Jeff Carrico’s journey in sports medicine started when he was younger. Carrico wanted to play football but instead worked as an equipment manager for his friend’s dad, who was head coach of his grade school football team.

“He sort of taught me how to tape two fingers together and those types of things,” Carrico said. “That led into my high school journey, where I was a student athletic trainer for my high school many years ago.”

Carrico said he worked throughout high school as a trainer, which furthered his interest in sports medicine. After graduating from high school, he said he visited Eastern Kentucky University to look at their sports medicine program. He met with Dr. Bobby Barton, was an athletic trainer in the program at the time and is now professor emeritus, meaning Barton is retired but still holds his title.

“I had a great visit and I knew that I definitely wanted to come to Richmond and Eastern Kentucky so I did,” Carrico said. “I had a great journey in undergraduate school, I learned a lot and was able to do quite a few things as a student athletic trainer. I tell people I would never change a thing about my undergraduate days here at Eastern.”

Carrico said his experience at EKU in the early nineties has helped lead him in his job as an athletic trainer for 28 years. Carrico completed his bachelor’s of science degree at EKU in 1993 in physical education with a focus in athletic training and secondary education. He went on to get his master’s degree in education with an emphasis in sports management at Northern Illinois University in 1995.

While completing his master’s degree, he worked as an assistant athletic trainer for NIU from 1994 to 1997. Shortly after graduating, Carrico worked at Marshall University as an athletic trainer. He worked as the head athletic trainer at Marshall for eight years from 1999 to 2007.

Carrico continued his athletic training career at the University of Cincinnati, where he worked as assistant athletic director for sports medicine from 2007 to 2011. Carrico said Cincinnati was making changes to get rid of his position so he decided it was time to move on. He went on to serve as the assistant director of sports medicine at DePaul University from 2012 to 2017. After five years, he would move to Central Michigan University to serve only two years as associate athletic trainer.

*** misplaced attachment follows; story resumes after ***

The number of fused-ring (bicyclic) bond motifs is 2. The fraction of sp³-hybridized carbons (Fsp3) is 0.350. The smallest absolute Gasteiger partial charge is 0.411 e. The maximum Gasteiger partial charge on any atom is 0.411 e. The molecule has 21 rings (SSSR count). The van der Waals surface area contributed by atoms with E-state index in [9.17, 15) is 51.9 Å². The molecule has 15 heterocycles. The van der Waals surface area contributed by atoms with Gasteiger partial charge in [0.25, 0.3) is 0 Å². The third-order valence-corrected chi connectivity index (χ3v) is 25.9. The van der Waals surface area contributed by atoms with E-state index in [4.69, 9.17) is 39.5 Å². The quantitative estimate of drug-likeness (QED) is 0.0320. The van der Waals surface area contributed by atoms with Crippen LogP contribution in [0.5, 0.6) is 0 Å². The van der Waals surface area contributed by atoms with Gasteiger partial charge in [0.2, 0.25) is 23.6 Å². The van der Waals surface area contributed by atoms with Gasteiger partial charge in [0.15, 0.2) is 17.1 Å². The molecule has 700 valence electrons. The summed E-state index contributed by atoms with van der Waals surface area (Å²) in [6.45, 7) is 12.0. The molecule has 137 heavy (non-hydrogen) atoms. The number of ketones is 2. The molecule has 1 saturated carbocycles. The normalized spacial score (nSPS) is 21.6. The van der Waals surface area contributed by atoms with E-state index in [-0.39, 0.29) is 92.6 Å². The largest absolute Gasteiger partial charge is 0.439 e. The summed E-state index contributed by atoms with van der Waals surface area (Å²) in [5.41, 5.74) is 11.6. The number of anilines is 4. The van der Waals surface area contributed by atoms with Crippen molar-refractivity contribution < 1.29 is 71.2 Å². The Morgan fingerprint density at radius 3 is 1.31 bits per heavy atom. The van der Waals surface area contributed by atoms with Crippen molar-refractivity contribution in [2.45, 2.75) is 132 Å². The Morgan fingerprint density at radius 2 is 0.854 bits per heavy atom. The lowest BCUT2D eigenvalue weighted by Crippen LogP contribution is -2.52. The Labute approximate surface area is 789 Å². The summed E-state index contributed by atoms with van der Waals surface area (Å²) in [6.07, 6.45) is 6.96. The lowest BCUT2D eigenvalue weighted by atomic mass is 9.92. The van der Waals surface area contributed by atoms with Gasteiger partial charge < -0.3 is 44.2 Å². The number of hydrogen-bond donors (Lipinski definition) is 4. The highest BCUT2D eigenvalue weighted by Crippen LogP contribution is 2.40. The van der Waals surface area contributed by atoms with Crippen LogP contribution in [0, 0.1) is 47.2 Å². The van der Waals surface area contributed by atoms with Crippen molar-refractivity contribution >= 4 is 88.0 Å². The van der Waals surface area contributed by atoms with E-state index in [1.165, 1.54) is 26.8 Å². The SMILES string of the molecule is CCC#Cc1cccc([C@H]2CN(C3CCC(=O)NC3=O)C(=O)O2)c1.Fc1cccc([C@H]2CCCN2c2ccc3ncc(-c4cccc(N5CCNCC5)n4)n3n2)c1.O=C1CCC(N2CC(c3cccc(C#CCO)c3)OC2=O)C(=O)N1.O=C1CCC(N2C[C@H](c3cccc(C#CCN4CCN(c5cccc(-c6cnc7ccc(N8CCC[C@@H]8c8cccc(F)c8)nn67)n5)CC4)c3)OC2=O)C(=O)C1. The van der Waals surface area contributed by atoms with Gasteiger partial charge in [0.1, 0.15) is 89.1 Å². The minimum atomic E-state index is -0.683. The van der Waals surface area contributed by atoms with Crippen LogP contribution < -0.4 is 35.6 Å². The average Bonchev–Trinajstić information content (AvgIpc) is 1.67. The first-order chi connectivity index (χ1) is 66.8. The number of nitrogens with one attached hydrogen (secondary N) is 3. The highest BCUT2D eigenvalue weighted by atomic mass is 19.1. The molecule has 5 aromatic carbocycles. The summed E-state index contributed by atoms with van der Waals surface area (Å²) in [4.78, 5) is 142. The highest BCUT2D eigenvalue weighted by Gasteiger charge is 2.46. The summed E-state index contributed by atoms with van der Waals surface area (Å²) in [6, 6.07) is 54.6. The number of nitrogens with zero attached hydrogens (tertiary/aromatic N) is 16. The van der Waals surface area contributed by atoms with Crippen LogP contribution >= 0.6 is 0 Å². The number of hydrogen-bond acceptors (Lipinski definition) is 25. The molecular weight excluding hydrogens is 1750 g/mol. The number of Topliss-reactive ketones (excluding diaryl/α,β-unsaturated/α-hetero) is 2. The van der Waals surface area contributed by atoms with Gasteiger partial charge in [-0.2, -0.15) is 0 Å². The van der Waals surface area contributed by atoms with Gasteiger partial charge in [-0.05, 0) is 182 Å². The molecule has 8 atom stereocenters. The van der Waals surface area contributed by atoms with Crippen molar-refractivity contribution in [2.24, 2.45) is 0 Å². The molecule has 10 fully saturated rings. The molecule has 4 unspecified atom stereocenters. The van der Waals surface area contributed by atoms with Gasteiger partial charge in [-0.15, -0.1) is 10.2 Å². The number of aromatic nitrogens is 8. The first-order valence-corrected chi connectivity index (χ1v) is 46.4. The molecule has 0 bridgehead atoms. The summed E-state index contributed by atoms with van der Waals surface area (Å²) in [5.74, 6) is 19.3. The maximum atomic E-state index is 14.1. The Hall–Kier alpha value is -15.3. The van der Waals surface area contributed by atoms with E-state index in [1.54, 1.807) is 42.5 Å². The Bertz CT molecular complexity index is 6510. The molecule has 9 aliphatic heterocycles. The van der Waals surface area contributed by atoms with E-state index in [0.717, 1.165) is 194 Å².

“I always knew I wanted to be back in the director's role and when Eastern opened up, Dr. Barton and some of my longtime friends and classmates called me up and said you need to come back and take this job at Eastern Kentucky,” Carrico said.

In July 2019, Carrico decided to come back to where he first embarked on his sports medicine career and was selected as the university's assistant athletics director for sports medicine.

Carrico said that EKU men’s basketball coach A.W. Hamilton was a former student athlete of his at Marshall University, where Hamilton played basketball.

“To come back and to work with A.W., we’ve had a great relationship for 15 years,” Carrico said. “A great friendship and to come back and work with him, has been quite a neat experience for me also.”

Carrico said the hands-on experience he received at EKU while working on his undergraduate degree is what has helped his career.